: The woman joined her voice. She had a meat cleaver in her hand, and there was blood on her apron where she had wiped the roast she was now leaving to burn in the stove. "Like as not we'll all be massacred. I told Bill to get off this place two weeks ago, and he's such an infernal loafer he couldn't make up his mind to move hisself." She flourished her cleaver toward the big Texan, her husband, who balanced on the tongue of a wagon, his hands in his pockets, smiling ruefully and apologetically, and chewing with an ardor he never put to any other work. "We been here four years now," she went on raspingly, "and if you all feel like staying here to be treated like slaves by these John Bulls, you can do it. But you bet I know when I've got enough. To-morrow I quits." Her jaws snapped shut, and she stood glaring at them defiantly.。
He did not even hint that he knew of the isolation of their lives, but Cairness was fully aware that he must, and that it was what he meant now. "You ought to go to another country. Not back to Australia, either; it is too much this sort, but somewhere where the very air is civilizing, where it's in the atmosphere and you can't get away from it. I'll tell you what you do." He stood up and knocked the ashes from his pipe against the porch rail. "You've plenty of friends at home. Sell the ranch, or keep it to come back to once in a way if you like. I'm going back in the autumn, in October. You come with me, you and Mrs. Cairness and the boy."
He found Felipa curled on the blanket in front of a great fire, and reading by the glare of the flames, which licked and roared up the wide chimney, a history of the Jesuit missionaries. It was in French, and she must have already known it by heart, for it seemed to be almost the only book she cared about. She had become possessed of its three volumes from a French priest who had passed through the post in the early winter and had held services there. He had been charmed with Felipa and with her knowledge of his own tongue. It was a truly remarkable knowledge, considering that it had been gained at a boarding-school.
Cairness sat more erect, and settled down to wait. The motion was so swift that he hardly felt it. He turned his head and looked back at the flaming corrals, and, remembering the dead animals, wondered who had hamstrung them. Then he peered forward again the little way he could see along the road, and began to make out that there was some one ahead of him. Whoever it was scurrying ahead there, bent almost double in his speed, was the one who had hamstrung the mules and horses, and who had set fire to the corrals. The pony was rather more under control now. It could be guided by the halter shank.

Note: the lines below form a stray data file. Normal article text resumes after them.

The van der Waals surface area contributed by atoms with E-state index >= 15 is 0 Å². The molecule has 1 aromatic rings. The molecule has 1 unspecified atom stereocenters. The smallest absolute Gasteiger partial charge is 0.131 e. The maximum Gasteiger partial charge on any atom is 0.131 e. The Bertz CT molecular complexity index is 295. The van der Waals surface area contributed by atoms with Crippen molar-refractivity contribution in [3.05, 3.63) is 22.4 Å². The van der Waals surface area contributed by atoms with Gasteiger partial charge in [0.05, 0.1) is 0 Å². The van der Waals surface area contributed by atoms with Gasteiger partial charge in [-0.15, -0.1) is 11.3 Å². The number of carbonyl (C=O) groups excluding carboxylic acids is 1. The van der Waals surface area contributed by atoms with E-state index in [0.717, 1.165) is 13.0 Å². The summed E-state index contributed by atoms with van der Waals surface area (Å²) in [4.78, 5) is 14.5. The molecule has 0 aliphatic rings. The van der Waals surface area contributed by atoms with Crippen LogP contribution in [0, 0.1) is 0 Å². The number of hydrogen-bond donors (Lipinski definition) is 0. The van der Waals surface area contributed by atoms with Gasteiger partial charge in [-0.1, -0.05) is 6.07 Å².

The little Reverend understood only Spanish, and his few words, pronounced with a precision altogether in keeping with his appearance, were Spanish ones. The old nurse murmured softly, as she took him up, "Quieres leche hombrecito, quieres cenar? El chuchu tiene hambre tambien. Vamos á ver mamá." :
[Pg 97]"Then he lied," said the buck, and tucked the scrap back under his head band. "They all lie. I worked for him two weeks. I worked hard. And each night when I asked him for money he would say to me that to-morrow he would pay me. When all his hay was cut he laughed in my face. He would pay me nothing." He seemed resigned enough about it.
Ellton retaliated with more spirit. "Or guarding a water hole on the border for two or three months, and that's quite as likely to be your fate."
But it is because of just this that no scion of ultra-civilization degenerates so thoroughly as does he. Retrogression is easy to him. He can hardly go higher, because he is on the height already; but he can slip back. Set him in a lower civilization, he sinks one degree[Pg 266] lower than that. Put him among savages, and he is nearer the beasts than they. It does not come to pass in a day, nor yet at all if he be part of a community, which keeps in mind its traditions and its church, and which forms its own public opinion. Then he is the leaven of all the measures of meal about him, the surest, steadiest, most irresistible civilizing force. But he cannot advance alone. He goes back, and, being cursed with the wisdom which shows him his debasement, in loathing and disgust with himself, he grows sullen and falls back yet more. And so he had to accept it. He rose, with a slight sigh, and returned to the examination of his spoils.
Landor still rode at the head of his column, but his chin was sunk down on his red silk neckerchief, his face was swollen and distorted under its thick beard, and his eyes were glazed. They stared straight ahead into the sand whirl and the sulphurous glare. He had sent Brewster on ahead some hours before. "You[Pg 138] will want to see Miss McLane as soon as possible," he had said, "and there is no need of both of us here."。
"I have it," he said shortly, standing beside her and holding out the letter.。